people and places – major changes to the way we work with our projects abroad

By Sallie Grayson. Filed in articles by people and places, good and bad practice  |  
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This was first published way back when – sadly – it still holds true!

Here at people and places we are constantly struggling to get enough volunteers for our programmes – there are other sending organisations that manage to attract thousands of volunteers every year – we don’t  and I now know we have got so much wrong – so here’s my proposal – I’m sending it off to our advisory board tonight: time for change

1. We’re going to start talking about our projects – after all, how could they possibly run without us?

2. Forget about getting informed consent from the projects that volunteers will be working with – we will save a huge amount of hassle for ourselves and volunteers if we just send them – and hey – the projects are poor so they’ll be grateful for anyone.

3. From now on, the most important skill any volunteer can possibly have is the ability to give us their credit card details

4. In future, all the expenses of travelling etc., incurred by those of us in the UK, will be allocated to “project development” – how would the projects develop without us – and all marketing will be called volunteer recruitment – and we need volunteers to develop projects so it’s project development – SIMPLE

5. We are discontinuing the bespoke screening and preparation process for volunteers – a one size fits all application form and a pre departure pack has  been developed – we caused too much confusion before – and we are the best ones to judge after all.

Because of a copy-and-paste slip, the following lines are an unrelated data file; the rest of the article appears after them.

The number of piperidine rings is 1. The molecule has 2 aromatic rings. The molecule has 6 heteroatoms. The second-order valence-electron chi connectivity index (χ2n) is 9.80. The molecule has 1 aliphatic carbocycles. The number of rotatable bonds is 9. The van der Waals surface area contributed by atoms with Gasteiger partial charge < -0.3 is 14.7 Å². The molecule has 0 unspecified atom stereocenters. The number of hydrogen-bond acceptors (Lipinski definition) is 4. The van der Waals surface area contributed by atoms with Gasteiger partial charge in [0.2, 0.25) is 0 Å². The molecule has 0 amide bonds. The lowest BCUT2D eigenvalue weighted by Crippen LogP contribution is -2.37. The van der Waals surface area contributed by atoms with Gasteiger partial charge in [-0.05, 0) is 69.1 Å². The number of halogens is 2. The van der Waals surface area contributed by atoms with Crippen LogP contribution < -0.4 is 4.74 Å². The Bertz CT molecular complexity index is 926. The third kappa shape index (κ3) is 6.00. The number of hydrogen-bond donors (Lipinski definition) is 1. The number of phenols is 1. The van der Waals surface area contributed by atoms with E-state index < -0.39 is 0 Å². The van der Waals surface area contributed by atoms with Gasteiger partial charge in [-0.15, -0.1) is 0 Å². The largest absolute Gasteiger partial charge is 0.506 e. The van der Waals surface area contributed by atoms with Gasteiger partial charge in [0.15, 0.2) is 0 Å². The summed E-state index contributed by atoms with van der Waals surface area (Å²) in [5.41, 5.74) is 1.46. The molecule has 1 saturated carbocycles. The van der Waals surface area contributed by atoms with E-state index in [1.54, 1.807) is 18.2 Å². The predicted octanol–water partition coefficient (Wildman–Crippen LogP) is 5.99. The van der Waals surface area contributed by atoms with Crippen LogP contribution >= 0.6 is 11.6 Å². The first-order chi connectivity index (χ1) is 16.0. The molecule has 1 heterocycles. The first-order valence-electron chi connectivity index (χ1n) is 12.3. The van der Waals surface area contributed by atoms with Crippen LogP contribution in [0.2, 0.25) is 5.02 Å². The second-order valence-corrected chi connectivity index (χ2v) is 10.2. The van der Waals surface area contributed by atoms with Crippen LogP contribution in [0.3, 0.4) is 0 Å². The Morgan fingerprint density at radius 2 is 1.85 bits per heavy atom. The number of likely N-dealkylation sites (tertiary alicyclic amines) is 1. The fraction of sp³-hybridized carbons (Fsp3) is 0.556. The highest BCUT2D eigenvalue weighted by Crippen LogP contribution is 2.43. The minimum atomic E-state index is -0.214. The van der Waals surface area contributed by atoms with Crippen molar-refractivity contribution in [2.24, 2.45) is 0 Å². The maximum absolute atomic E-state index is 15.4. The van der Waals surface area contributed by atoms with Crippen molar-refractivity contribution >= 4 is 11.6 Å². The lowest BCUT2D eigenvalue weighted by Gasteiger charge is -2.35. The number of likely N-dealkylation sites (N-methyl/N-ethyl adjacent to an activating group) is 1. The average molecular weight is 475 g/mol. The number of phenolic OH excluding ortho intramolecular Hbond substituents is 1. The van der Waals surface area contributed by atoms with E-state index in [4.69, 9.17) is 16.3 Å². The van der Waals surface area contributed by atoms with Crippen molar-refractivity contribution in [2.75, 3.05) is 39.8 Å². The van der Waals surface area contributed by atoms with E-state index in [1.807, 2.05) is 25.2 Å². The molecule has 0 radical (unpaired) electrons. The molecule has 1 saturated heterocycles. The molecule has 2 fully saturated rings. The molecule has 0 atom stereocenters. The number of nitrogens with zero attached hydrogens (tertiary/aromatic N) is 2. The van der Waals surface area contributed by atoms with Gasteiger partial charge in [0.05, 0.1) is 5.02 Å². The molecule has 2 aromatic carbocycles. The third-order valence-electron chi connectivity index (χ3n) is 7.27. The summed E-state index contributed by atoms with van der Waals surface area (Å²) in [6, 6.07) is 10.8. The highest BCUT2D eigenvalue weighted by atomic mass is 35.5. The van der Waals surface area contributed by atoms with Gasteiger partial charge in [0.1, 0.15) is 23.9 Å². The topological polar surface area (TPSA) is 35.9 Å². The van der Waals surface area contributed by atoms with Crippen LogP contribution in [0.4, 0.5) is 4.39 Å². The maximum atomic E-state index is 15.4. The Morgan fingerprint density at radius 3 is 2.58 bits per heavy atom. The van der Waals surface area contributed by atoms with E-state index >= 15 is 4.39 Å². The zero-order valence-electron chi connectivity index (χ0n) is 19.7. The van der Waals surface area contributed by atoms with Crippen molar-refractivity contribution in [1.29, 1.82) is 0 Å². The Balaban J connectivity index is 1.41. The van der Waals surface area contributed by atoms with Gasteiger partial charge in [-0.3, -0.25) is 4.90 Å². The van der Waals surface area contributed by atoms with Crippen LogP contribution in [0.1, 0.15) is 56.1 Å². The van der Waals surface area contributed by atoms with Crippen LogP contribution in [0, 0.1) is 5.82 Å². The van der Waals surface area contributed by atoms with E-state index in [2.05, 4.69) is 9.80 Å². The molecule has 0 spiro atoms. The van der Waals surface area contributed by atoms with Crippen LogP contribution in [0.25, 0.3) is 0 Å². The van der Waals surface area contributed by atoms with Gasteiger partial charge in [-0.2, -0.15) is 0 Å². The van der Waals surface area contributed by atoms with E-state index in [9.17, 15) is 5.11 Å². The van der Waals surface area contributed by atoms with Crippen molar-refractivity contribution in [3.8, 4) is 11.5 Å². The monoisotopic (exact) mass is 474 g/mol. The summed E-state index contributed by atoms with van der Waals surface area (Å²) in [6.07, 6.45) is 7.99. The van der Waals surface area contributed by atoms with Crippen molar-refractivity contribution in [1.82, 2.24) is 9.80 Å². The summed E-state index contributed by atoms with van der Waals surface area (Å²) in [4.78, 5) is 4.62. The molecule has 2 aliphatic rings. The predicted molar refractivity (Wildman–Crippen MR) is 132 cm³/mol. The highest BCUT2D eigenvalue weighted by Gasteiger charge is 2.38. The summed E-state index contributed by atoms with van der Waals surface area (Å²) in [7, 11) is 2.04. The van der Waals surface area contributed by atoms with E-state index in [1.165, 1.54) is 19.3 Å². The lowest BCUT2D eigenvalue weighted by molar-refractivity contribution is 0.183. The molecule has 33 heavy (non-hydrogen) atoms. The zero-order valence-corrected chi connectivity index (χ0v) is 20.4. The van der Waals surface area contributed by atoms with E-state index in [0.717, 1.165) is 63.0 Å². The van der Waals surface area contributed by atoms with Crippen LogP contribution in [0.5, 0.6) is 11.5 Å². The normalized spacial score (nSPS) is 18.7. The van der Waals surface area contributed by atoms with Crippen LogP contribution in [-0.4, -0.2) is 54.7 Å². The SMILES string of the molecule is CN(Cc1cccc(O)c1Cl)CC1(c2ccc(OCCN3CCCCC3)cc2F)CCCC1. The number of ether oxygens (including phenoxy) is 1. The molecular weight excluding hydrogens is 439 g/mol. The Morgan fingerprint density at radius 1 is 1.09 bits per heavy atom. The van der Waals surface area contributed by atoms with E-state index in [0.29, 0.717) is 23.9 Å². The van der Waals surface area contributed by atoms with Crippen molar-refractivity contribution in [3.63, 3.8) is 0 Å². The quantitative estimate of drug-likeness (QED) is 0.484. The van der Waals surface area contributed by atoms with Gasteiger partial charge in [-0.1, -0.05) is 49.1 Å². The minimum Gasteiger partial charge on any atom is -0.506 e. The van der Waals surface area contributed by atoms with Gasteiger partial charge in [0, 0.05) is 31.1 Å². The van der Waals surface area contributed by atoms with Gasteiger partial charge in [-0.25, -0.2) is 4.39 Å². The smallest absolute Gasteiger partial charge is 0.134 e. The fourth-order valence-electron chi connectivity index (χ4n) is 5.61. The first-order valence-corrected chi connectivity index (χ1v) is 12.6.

6. We aren’t going to allocate any of the fees to pay our local partners on the ground to care for the volunteers – we have 24/7 cover with our UK mobile numbers.

7. In fact we are going to do away with local partners – who needs  ’em? We know all our projects are “community driven” and we got local consent years ago.

8. We are not going to insist that volunteers sign up to and comply with child protection policies  – of course we have the best interests of children at heart – so why complicate things?

9. work permits – don’t worry – you can slip in under the radar on a tourist visa – who will know?

10. talking about work, who cares whether volunteers have the right insurance or not? Insurance is only a problem when there’s a problem.

11. What a time waster all that work we put into ensuring that volunteers are contributing skills the projects needs – so what if the 1000th volunteer is singing “head, shoulders, knees and toes” for the unmpteenth time with the children? They’re all having fun aren’t they? And building programmes – we are going to start those – obviously local people don’t know how to rebuild a bridge or a toilet block over and over again.

12. And most important of all – all children should be loved and hugged – by anyone

13. and finally – perhaps our biggest mistake – none of our volunteers get a T-shirt that says “I saved the world” … well I’ve just put an order for 2000 in – so come on down!

(and I must do a hat tip to Justin Francis at www.responsibletravel.com who wrote a piece many years ago explaining why he was turning his back on responsible travel – sorry Justin can’t find it – if you do Im happy to link to it here!)

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